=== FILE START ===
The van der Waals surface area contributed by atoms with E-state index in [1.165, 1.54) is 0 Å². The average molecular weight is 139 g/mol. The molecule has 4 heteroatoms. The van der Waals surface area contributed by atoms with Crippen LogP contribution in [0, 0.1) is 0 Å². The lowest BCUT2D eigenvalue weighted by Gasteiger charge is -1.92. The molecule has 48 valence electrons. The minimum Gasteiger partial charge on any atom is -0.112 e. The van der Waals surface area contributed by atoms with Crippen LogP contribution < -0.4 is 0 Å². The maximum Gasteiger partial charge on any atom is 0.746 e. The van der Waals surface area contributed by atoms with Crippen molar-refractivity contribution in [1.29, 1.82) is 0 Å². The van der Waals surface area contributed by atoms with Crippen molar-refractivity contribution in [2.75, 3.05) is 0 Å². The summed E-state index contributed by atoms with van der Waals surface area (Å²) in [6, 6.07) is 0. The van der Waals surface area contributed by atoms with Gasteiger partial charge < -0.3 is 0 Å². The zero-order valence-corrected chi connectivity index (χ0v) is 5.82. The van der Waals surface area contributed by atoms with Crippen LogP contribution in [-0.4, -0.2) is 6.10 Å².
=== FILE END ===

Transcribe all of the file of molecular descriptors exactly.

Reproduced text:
The van der Waals surface area contributed by atoms with E-state index in [1.165, 1.54) is 0 Å². The average molecular weight is 139 g/mol. The molecule has 4 heteroatoms. The van der Waals surface area contributed by atoms with Crippen LogP contribution in [0, 0.1) is 0 Å². The lowest BCUT2D eigenvalue weighted by Gasteiger charge is -1.92. The molecule has 48 valence electrons. The minimum Gasteiger partial charge on any atom is -0.112 e. The van der Waals surface area contributed by atoms with Crippen LogP contribution < -0.4 is 0 Å². The maximum Gasteiger partial charge on any atom is 0.746 e. The van der Waals surface area contributed by atoms with Crippen molar-refractivity contribution in [1.29, 1.82) is 0 Å². The van der Waals surface area contributed by atoms with Crippen molar-refractivity contribution in [2.75, 3.05) is 0 Å². The summed E-state index contributed by atoms with van der Waals surface area (Å²) in [6, 6.07) is 0. The van der Waals surface area contributed by atoms with Gasteiger partial charge < -0.3 is 0 Å². The zero-order valence-corrected chi connectivity index (χ0v) is 5.82. The van der Waals surface area contributed by atoms with Crippen LogP contribution in [-0.4, -0.2) is 6.10 Å².